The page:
How to Compare Health Insurance

With the numerous options for health insurance, the need to be able to compare policies side by side is significant. Factors like premium costs, physician networks, out-of-pocket maximums and services covered are just a few of the things to consider when choosing a health insurance policy. Use the following tips to learn how to compare health insurance policies.

1. Analyze the types of insurance to determine what will work best for you and your family.

  • Traditional health insurance does not require specialist referral, does not limit your choice of physician, utilizes deductibles and co-payments, and requires filing of claims.
  • A Health Maintenance Organization (HMO) requires you to see your primary care physician, usually has low deductibles and co-payments, and files most paperwork and claims for you.
  • A Preferred Provider Organization (PPO) typically offers more flexibility than an HMO by not requiring you to see your primary care physician, but does charge more for seeing a doctor not in the organization.
  • A Point of Service plan (POS) is much like the PPO, but may not cover as many services.




2. Compare premium costs. This is a significant comparison to consider if you are trying to fit your insurance costs into a budget. Insurance premiums are usually paid monthly. Premiums are dependent on services provided and deductibles. If you have a lower premium cost, you will probably be receiving coverage for fewer services and have a higher deductible to meet. Your co-payments may be higher, as well. But, if you are trying to fit a budget, this is definitely a category to consider carefully.



3. Examine deductible amounts. A deductible is the amount you must pay out before your insurance policy will start paying for services. If you don’t foresee that you or your family will have many health concerns over the next year, a high deductible won’t hurt your family budget. However, if you anticipate an upcoming surgery or other health-related issues, a lower deductible may save you money in the long term.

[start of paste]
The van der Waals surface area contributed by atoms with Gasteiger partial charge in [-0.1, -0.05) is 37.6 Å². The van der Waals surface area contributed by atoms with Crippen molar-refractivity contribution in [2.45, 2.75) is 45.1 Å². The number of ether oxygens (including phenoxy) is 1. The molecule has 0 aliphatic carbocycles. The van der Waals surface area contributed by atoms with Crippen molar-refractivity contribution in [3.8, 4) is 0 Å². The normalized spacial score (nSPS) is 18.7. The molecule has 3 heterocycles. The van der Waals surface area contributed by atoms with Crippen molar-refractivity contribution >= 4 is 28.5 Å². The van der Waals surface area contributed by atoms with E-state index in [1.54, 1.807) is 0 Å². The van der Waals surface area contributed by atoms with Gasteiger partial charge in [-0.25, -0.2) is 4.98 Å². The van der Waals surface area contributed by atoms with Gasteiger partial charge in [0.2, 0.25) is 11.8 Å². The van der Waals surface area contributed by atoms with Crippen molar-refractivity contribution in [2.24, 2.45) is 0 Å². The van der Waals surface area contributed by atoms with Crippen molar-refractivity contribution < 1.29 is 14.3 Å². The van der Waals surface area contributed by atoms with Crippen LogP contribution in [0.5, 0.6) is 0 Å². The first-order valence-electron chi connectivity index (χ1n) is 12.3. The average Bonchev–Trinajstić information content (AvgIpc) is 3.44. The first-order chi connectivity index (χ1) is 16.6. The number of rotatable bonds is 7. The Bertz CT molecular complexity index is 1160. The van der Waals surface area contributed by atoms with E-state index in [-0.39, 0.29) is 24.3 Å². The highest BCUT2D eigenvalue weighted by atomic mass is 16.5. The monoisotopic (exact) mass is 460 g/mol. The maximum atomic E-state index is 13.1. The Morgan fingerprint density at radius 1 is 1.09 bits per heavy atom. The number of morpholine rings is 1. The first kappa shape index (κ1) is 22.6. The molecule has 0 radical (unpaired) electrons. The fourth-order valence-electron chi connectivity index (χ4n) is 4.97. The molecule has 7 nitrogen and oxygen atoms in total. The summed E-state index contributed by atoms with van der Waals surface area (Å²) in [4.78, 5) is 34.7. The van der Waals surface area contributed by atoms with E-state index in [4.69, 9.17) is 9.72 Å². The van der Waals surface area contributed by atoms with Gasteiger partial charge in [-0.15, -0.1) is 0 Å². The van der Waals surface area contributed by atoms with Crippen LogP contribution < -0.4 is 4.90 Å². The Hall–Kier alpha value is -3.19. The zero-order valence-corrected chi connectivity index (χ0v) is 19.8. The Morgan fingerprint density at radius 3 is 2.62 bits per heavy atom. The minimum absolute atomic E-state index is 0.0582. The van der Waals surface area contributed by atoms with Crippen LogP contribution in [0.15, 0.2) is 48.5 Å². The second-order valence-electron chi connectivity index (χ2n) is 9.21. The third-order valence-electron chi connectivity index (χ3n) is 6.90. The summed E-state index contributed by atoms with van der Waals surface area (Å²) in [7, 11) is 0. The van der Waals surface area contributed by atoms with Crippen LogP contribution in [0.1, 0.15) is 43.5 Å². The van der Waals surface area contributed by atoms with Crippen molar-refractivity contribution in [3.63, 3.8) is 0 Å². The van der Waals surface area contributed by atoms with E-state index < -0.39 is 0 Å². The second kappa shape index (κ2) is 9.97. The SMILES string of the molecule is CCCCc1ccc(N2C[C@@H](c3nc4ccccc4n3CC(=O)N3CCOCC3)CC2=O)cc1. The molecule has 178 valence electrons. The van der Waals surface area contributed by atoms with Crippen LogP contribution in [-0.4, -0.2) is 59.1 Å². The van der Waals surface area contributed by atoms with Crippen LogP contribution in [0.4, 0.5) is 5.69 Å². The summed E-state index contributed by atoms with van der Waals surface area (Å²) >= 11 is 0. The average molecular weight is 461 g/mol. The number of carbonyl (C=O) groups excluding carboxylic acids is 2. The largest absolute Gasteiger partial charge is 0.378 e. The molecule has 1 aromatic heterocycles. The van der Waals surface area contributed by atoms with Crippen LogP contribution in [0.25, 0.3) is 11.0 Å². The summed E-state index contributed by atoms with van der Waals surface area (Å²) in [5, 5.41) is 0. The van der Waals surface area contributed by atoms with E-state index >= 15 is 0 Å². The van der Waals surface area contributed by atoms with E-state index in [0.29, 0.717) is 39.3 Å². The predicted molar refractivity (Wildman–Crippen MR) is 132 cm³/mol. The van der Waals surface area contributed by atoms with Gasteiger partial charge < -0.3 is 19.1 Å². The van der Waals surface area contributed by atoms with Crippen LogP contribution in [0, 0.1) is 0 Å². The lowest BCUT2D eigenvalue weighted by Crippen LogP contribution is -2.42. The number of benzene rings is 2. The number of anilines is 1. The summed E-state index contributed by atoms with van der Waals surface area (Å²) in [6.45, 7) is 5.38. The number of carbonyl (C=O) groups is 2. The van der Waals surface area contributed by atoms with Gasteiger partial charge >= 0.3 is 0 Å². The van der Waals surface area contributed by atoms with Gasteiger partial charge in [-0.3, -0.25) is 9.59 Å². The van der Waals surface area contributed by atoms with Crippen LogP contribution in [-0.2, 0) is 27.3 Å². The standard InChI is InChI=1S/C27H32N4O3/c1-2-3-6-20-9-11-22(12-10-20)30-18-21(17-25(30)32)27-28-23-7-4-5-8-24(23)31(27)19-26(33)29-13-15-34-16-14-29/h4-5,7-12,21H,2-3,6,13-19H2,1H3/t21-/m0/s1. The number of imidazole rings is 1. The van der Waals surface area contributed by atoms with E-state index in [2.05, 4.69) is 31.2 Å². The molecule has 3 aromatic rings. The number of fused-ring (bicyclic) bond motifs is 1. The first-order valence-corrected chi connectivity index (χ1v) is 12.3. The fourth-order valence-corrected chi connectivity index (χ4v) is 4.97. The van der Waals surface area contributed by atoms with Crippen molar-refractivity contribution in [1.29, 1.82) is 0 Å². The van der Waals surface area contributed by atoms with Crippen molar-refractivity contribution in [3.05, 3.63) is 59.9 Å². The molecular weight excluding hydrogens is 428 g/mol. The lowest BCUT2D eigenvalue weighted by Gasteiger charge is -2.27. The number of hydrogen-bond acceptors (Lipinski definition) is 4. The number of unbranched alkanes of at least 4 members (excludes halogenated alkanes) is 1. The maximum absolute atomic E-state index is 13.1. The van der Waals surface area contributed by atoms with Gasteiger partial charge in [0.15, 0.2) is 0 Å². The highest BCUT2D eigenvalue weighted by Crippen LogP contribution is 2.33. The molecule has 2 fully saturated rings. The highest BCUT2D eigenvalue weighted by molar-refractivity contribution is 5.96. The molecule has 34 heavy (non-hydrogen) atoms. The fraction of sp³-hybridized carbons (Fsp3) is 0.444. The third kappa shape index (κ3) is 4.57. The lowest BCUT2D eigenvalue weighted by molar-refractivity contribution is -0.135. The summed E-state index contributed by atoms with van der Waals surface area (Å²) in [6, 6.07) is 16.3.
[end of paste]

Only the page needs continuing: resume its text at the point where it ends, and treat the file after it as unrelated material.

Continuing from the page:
4. Analyze the services covered. Some policies don’t provide coverage for mental health services or physical or occupational therapy. If services such as these are a concern to you, look for a policy that provides for them. If you are only looking for general health care coverage, the list of services you require may be less.



5. Calculate the cost of co-payments. If you and your family go to the doctor several times per year, a higher co-payment will cost you more during the course of your policy’s term. If you only go to the physician once a year for a check-up, a higher co-payment amount won’t be as significant of a concern for you.




6. Preview the physicians included in the network, if this applies to the policies you’re considering. Some people have a desire to continue seeking treatment from a long-time family doctor or prefer to visit a particular medical facility. If you wish to see specific doctors, make sure that your physicians are included in the network of approved providers.




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